In the fight against illegal online content, the Austrian government wants to make platforms more accountable. Many details are still missing, but the German Network Enforcement Act (NetzDG) seems to be a model. Critics fear over-blocking and collateral damage but also see opportunities. EURACTIV Germany reports.
Vienna does not want to wait for Brussels in the fight against hate online. A few months before the Commission is due to present its proposal for a Digital Services Act (DSA) in autumn, in which online platforms are to be regulated, the Austrian government wants to draft its own law.
Online platforms will thus be obliged to delete illegal content within a certain period. In addition, all companies concerned are to appoint their own authorised representatives to ensure that a central person can receive complaints and sanctions.
The law is to be examined as early as next week and was sent as a draft to the Green coalition partner on Thursday (23 July), a spokesperson for Constitutional Minister Karoline Edtstadler (ÖVP), who is working on the law together with Justice Minister Alma Zadić (Greens), confirmed to EURACTIV Germany.
A law is being pushed through in great haste and “with a hot needle,” said Thomas Lohninger, head of the network policy NGO ‘epicenter.works’ in an interview with EURACTIV Germany.
Lohninger does not oppose legal regulation of platform content moderation in principle, and says that online hate speech is an urgent problem and that the creation of authorised representatives is a positive development.
Platforms as deputy sheriffs
Many details about the Austrian law are still missing, but what is already known is giving Lohninger a “stomach ache.” In the worst-case scenario, he sees two threats: Overblocking and excessive stress for small businesses.
The Austrian law is based on Germany’s NetzDG. Users notice potentially illegal content, report it, and platforms must then decide whether it is “obviously illegal” – in which case it must be deleted within 24 hours of reporting.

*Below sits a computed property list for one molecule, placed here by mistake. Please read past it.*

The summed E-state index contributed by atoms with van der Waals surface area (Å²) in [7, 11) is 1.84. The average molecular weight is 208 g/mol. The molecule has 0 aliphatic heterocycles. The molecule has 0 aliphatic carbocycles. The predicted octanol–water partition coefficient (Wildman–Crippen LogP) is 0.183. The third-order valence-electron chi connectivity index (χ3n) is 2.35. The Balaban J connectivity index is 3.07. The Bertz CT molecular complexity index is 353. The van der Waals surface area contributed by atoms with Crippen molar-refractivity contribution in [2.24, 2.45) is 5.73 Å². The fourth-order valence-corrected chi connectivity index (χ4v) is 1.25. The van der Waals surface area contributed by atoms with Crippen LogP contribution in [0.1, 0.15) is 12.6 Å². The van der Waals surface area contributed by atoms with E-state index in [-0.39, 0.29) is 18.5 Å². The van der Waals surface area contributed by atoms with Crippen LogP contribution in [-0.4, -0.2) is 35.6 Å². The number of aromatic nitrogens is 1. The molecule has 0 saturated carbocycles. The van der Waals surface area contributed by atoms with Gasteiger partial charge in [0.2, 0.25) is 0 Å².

The NetzDG does not redefine what is illegal and what is not, it only aims at better enforcement of existing law, as the name suggests.
However, the companies themselves decide within the deadlines whether content is illegal or not. Courts can only check afterwards whether the platform has acted illegally. This is due to the sheer volume of content. This is probably how the Austrian law will be implemented, Lohninger suspects.
SPÖ digital expert: Clearly against the Austrian NetzDG
Fearing high fines, platforms prefer to delete too much rather than too little content, prompting concerns about freedom of speech.
Both Lohninger and SPÖ digital policy spokeswoman Katharina Kucharowits fear that the same thing is now threatening Austria.
For Lohninger, it remains to be seen whether the Austrian government is setting the right incentives. However, the German experience makes him pessimistic.
Criteria still unclear
Lohninger’s second major concern does not stem from a similarity with the NetzDG, but rather a fundamental difference. While the German regulation only targets social media, the Austrian government apparently plans to make all platforms with user-generated content subject to it. The number of users, for example, is being considered as a criterion.
This means that news forums, for example, or Wikipedia – everything Lohninger calls the “join-in Internet” – would also be covered by the regulation. Such platforms would have to massively increase their moderation departments to delete reported content within the deadlines. This would be unmanageable for many of these companies and could lead to closures, he fears.
Lohninger therefore recommends a turnover threshold, for example of €750 million per year. This would guarantee that only those companies that can afford such intensive moderation would fall under the law.
Another open question for Lohninger and Kucharowits concerns the introduction by law of a possible obligation to use a clear name in their user profile. A spokesperson for Minister Edtstadler told EURACTIV’s that there would be no such obligation.
[Edited by Benjamin Fox]